Macular Degeneration

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Genetics

Macular Degeneration has many different clinical presentations, and just as many different associated genetic abnormalities. No single genetic variation has been found that would predispose someone to developing macular degeneration.

One interesting genetic variant involves the gene that is generally associated with Stargardt disease, AKA juvenille macular degeneration. That is the gene that codes for the ATP binding casette transporter protein, or ABCR. Variants on this gene can be found in people with Stargardt, macular degeneration and RP. All very different clinical presentations, but with a common gene. One good paper that describes this was in the American Journal of Human Genetics (AJHG). To find this article, search in scholar.google.com for:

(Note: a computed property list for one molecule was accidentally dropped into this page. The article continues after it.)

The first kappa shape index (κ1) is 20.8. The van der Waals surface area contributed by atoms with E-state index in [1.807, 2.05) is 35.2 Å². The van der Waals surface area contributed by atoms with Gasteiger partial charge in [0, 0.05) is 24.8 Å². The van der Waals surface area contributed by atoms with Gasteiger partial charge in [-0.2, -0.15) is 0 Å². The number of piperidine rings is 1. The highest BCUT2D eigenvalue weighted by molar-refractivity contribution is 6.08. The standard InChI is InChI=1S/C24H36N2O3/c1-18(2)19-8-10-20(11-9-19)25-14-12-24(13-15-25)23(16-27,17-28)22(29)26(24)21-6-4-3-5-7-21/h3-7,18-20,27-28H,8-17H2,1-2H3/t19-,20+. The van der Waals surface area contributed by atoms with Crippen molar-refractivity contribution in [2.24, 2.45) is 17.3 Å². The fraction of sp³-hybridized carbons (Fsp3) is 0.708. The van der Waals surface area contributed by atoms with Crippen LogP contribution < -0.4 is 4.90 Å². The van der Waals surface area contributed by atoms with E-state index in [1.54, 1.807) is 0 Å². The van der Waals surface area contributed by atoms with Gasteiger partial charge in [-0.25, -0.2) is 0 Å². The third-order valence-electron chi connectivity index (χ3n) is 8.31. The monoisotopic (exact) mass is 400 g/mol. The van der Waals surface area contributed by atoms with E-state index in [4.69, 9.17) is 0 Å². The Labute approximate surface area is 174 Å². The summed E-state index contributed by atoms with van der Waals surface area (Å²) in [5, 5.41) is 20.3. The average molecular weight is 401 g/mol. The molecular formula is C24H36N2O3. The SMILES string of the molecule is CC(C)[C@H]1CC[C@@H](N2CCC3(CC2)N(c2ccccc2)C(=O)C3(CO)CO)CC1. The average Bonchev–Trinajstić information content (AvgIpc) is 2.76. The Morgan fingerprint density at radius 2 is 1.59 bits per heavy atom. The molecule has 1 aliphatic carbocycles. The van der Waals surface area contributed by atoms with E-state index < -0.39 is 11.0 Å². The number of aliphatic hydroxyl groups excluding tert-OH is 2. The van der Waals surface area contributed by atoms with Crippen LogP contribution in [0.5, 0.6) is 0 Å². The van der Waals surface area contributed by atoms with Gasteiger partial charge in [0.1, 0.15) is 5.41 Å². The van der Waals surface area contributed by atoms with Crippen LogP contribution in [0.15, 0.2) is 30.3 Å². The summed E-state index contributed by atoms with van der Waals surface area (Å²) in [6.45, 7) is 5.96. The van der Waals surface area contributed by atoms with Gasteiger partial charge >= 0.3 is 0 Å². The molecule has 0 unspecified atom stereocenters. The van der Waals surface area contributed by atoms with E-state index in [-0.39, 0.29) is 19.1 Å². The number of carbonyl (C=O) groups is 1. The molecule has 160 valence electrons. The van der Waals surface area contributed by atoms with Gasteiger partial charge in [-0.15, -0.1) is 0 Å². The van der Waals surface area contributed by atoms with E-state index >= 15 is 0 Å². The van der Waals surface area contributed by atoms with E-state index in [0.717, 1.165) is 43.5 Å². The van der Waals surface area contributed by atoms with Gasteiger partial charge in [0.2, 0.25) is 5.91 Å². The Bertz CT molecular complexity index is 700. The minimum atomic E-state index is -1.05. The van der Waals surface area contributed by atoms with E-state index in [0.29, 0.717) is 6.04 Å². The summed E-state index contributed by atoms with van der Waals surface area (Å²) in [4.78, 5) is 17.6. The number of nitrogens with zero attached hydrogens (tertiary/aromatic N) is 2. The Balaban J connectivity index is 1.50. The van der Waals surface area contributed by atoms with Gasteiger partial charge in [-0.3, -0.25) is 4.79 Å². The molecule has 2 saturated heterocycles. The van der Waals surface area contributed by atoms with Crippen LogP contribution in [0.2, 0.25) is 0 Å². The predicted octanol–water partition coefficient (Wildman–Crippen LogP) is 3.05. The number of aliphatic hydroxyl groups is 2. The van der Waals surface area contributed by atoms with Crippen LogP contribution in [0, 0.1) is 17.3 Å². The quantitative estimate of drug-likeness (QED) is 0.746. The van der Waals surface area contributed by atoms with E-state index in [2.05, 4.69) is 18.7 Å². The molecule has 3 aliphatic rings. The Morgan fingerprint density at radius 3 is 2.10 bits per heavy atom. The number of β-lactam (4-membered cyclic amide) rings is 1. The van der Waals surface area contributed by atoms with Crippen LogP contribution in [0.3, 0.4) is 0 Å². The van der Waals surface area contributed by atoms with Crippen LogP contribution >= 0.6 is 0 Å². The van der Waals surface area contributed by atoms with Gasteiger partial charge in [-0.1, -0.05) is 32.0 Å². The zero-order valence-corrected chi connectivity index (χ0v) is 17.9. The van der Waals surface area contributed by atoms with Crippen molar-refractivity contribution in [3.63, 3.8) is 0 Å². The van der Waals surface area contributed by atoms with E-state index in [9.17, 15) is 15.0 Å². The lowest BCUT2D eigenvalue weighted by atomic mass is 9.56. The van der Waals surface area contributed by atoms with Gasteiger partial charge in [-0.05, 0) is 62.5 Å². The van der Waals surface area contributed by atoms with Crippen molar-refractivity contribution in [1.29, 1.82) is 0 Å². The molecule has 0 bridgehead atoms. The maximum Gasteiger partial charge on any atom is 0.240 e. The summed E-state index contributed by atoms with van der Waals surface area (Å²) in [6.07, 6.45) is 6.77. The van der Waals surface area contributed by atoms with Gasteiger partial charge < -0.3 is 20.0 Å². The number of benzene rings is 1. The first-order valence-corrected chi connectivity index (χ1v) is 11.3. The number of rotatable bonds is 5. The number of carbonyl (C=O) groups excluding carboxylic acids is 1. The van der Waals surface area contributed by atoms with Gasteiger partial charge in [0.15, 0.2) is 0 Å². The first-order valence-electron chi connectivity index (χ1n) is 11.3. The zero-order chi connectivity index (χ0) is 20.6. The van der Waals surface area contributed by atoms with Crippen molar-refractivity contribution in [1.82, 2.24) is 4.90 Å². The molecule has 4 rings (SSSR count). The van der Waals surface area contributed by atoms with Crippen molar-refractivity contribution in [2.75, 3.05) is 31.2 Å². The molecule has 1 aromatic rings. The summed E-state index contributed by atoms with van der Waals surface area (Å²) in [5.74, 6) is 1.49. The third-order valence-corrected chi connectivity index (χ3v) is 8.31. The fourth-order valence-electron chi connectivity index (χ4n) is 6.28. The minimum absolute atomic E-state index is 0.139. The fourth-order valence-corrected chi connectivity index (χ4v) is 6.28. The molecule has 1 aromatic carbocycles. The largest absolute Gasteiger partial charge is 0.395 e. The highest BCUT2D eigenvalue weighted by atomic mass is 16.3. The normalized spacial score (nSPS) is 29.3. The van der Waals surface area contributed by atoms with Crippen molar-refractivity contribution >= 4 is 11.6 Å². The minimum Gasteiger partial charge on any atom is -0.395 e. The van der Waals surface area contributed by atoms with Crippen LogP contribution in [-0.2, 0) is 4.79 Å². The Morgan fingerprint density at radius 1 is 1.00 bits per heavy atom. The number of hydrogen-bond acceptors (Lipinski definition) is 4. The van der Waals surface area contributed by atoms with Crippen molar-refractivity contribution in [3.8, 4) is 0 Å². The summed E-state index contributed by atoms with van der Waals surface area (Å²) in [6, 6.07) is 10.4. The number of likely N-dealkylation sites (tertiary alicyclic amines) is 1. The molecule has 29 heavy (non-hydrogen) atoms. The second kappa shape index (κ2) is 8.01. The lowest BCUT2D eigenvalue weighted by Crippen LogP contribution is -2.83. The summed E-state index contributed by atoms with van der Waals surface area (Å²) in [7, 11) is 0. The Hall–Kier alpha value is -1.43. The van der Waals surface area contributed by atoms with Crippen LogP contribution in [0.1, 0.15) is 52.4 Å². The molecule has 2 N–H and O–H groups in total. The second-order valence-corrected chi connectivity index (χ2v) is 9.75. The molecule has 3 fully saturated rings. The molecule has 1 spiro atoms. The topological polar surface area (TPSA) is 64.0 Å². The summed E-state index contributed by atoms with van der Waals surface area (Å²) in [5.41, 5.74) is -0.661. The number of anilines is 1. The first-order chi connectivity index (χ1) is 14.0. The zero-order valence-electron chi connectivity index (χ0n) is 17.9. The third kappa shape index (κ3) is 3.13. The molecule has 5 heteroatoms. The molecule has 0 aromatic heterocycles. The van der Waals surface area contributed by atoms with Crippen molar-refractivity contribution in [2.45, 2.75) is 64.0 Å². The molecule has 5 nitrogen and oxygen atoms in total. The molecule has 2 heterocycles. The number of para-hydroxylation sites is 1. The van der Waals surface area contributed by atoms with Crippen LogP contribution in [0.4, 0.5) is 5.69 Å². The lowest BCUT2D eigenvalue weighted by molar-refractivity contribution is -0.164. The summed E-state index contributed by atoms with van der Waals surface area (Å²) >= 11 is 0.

The American Journal of Human Genetics, Volume 67, Issue 4, October 2000, Pages 800-813
This is an important concept, for it shows how all of the different retinal dystrophies have much in common. If you have macular degeneration, and hear of some amazing treatment that someone develops for retinitis pigmentosa, then it may be news you can use.

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